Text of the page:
“Dr. Evans is excited to meet all of you, and I hope you will give her your warm welcome and support as she leads your children toward success,” Henderson wrote.
The announcement came after Taliaferro-Bunch learned in late June that she would be “non-reappointed,” or essentially let go. Officials did not explain the decision, citing privacy concerns.
The news ignited a furor at Miner, located in the gentrifying Rosedale neighborhood northeast of Capitol Hill. Teachers and parents launched a weeks-long campaign to press for her reinstatement, holding rallies, circulating an online petition and writing hundreds of letters to school system officials and politicians.
Henderson agreed last week to meet with the principal’s supporters. They praised Taliaferro-Bunch as an energetic leader who had attracted neighborhood families with her emphasis arts and theater education and community partnerships.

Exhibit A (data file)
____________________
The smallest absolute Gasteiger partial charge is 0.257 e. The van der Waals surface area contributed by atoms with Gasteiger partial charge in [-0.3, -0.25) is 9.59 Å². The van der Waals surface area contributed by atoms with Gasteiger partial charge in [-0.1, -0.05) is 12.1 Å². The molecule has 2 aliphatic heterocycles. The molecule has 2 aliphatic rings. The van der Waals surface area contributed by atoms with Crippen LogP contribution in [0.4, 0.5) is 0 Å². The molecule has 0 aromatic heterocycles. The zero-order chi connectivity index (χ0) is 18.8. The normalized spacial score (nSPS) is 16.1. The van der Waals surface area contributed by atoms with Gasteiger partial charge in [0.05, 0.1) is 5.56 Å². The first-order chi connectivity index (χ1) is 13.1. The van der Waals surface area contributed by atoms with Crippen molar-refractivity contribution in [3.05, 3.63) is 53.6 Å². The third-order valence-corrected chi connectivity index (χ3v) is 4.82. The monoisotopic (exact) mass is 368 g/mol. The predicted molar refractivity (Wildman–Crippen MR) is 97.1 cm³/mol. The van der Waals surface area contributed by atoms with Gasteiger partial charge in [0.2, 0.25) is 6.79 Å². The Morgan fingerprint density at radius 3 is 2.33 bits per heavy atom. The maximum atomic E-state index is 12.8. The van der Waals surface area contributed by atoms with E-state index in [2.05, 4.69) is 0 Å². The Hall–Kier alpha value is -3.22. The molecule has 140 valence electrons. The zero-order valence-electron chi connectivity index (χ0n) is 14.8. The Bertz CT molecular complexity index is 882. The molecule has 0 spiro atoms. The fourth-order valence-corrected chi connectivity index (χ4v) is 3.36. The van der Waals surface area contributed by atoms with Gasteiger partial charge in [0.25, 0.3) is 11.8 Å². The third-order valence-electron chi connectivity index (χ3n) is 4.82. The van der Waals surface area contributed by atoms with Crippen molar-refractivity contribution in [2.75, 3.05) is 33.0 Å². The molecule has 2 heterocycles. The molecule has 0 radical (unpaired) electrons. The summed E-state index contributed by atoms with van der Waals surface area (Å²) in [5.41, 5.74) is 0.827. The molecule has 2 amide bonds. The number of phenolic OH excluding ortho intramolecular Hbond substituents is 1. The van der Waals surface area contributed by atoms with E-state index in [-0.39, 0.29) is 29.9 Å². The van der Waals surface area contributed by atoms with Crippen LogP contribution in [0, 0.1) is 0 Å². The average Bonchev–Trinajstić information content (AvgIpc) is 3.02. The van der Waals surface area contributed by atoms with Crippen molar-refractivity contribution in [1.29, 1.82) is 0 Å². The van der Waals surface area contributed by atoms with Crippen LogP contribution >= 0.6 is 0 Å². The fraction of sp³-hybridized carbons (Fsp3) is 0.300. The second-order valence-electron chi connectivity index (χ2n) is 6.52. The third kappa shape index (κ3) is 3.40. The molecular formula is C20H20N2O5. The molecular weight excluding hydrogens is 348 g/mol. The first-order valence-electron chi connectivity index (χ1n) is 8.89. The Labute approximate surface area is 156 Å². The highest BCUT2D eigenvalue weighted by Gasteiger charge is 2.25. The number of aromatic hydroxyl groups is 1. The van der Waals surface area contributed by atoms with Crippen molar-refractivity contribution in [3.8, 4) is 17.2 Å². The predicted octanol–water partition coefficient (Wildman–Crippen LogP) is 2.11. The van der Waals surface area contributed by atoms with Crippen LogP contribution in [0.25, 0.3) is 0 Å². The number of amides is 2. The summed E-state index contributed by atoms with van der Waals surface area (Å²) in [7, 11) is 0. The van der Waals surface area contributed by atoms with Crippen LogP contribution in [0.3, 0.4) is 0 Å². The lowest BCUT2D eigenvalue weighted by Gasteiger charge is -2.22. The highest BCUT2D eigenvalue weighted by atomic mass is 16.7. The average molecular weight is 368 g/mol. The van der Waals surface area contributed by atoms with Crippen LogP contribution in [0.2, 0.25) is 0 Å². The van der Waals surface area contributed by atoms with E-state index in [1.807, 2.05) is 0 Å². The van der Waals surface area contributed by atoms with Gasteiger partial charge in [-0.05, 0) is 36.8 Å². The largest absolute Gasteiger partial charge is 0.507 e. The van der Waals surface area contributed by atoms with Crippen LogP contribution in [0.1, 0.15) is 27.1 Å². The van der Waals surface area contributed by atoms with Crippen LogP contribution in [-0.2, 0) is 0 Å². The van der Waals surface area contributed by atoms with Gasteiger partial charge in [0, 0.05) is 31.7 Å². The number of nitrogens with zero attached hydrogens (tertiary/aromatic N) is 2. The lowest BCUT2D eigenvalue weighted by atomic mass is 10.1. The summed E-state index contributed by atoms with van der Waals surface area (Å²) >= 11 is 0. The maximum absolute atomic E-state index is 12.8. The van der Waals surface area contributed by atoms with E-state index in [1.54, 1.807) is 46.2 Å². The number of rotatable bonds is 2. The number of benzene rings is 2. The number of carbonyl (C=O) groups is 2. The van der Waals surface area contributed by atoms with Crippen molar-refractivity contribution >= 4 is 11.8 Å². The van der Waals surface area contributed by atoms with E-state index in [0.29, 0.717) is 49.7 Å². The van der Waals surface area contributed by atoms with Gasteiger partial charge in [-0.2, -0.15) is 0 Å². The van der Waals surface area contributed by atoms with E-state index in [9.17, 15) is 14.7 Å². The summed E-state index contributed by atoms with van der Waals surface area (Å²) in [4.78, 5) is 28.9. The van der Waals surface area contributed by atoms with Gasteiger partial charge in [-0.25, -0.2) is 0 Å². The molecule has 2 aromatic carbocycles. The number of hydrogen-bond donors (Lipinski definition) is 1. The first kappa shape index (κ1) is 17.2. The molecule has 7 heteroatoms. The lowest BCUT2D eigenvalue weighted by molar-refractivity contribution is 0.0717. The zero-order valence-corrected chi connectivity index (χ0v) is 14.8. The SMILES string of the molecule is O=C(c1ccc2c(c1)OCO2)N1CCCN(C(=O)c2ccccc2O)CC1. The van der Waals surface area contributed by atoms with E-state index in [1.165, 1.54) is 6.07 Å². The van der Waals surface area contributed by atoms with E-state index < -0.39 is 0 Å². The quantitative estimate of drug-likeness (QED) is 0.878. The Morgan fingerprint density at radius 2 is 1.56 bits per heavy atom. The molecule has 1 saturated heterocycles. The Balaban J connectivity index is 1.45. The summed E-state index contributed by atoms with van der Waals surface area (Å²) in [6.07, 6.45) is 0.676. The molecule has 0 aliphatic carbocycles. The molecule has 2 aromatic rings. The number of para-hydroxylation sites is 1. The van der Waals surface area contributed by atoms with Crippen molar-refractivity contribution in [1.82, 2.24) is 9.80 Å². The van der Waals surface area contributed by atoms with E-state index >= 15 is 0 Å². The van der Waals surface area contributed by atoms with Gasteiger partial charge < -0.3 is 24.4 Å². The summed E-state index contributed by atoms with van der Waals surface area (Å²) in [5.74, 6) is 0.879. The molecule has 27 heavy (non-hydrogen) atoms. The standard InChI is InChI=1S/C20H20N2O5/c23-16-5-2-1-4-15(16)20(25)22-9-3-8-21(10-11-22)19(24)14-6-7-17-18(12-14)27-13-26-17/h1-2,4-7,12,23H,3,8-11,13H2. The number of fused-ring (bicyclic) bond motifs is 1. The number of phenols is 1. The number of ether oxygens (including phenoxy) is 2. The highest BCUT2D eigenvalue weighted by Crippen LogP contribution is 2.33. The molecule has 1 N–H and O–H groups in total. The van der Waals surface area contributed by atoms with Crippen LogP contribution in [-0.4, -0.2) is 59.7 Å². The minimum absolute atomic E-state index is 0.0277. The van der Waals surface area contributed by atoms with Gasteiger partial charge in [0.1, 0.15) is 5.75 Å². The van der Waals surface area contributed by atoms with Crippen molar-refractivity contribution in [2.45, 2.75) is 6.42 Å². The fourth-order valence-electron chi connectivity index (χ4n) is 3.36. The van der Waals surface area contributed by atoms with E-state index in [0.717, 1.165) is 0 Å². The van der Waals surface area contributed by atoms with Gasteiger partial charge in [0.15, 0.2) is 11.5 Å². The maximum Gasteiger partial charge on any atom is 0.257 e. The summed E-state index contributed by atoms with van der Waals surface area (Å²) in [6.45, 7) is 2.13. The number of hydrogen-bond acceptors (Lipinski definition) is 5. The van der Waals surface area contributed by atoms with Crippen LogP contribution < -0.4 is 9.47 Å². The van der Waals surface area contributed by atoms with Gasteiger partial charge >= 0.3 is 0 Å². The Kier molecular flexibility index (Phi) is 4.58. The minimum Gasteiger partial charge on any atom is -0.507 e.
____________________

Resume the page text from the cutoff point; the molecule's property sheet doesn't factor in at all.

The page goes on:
The testimonials didn’t sway Henderson, who — according to parents who attended the meeting — reiterated that she is prohibited by law from explaining personnel actions, including Taliaferro-Bunch’s departure.
Taliaferro-Bunch declined to comment. But a few days ago, she sent a written message to those who supported her.
“Throughout this ordeal, your efforts have restored my confidence and faith in our wonderful community,” she wrote. “Regardless of the Chancellor’s decision, I am in a better place because of you.”
A small group of Miner teachers and parents on Monday interviewed Evans and one other candidate for the interim principalship.
Evans, who served as Savoy Elementary’s principal for nine years before she moved to the central office to work on language arts curricula, officially begins her new position July 29.